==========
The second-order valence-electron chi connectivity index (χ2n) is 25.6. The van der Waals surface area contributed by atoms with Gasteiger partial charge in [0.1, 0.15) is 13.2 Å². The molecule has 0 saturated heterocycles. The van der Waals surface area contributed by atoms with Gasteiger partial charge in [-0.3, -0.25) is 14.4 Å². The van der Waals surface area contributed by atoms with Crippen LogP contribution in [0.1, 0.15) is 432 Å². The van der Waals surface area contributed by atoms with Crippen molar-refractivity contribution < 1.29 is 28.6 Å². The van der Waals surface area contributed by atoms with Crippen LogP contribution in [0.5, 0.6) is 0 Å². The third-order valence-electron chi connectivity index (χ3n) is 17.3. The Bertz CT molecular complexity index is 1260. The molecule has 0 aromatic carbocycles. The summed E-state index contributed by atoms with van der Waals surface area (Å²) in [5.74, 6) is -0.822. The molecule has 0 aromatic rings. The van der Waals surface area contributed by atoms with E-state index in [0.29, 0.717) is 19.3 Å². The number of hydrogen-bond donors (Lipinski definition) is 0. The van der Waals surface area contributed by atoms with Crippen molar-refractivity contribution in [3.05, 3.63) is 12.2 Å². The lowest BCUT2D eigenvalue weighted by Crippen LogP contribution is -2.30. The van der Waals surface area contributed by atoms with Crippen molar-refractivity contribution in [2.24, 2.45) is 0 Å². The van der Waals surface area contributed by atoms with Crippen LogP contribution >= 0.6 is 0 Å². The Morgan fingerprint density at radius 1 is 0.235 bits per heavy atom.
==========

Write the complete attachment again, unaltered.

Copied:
The second-order valence-electron chi connectivity index (χ2n) is 25.6. The van der Waals surface area contributed by atoms with Gasteiger partial charge in [0.1, 0.15) is 13.2 Å². The molecule has 0 saturated heterocycles. The van der Waals surface area contributed by atoms with Gasteiger partial charge in [-0.3, -0.25) is 14.4 Å². The van der Waals surface area contributed by atoms with Crippen LogP contribution in [0.1, 0.15) is 432 Å². The van der Waals surface area contributed by atoms with Crippen molar-refractivity contribution < 1.29 is 28.6 Å². The van der Waals surface area contributed by atoms with Crippen LogP contribution in [0.5, 0.6) is 0 Å². The third-order valence-electron chi connectivity index (χ3n) is 17.3. The Bertz CT molecular complexity index is 1260. The molecule has 0 aromatic carbocycles. The summed E-state index contributed by atoms with van der Waals surface area (Å²) in [5.74, 6) is -0.822. The molecule has 0 aromatic rings. The van der Waals surface area contributed by atoms with E-state index in [0.29, 0.717) is 19.3 Å². The number of hydrogen-bond donors (Lipinski definition) is 0. The van der Waals surface area contributed by atoms with Crippen molar-refractivity contribution in [3.05, 3.63) is 12.2 Å². The lowest BCUT2D eigenvalue weighted by Crippen LogP contribution is -2.30. The van der Waals surface area contributed by atoms with Crippen molar-refractivity contribution in [2.24, 2.45) is 0 Å². The van der Waals surface area contributed by atoms with Crippen LogP contribution >= 0.6 is 0 Å². The Morgan fingerprint density at radius 1 is 0.235 bits per heavy atom.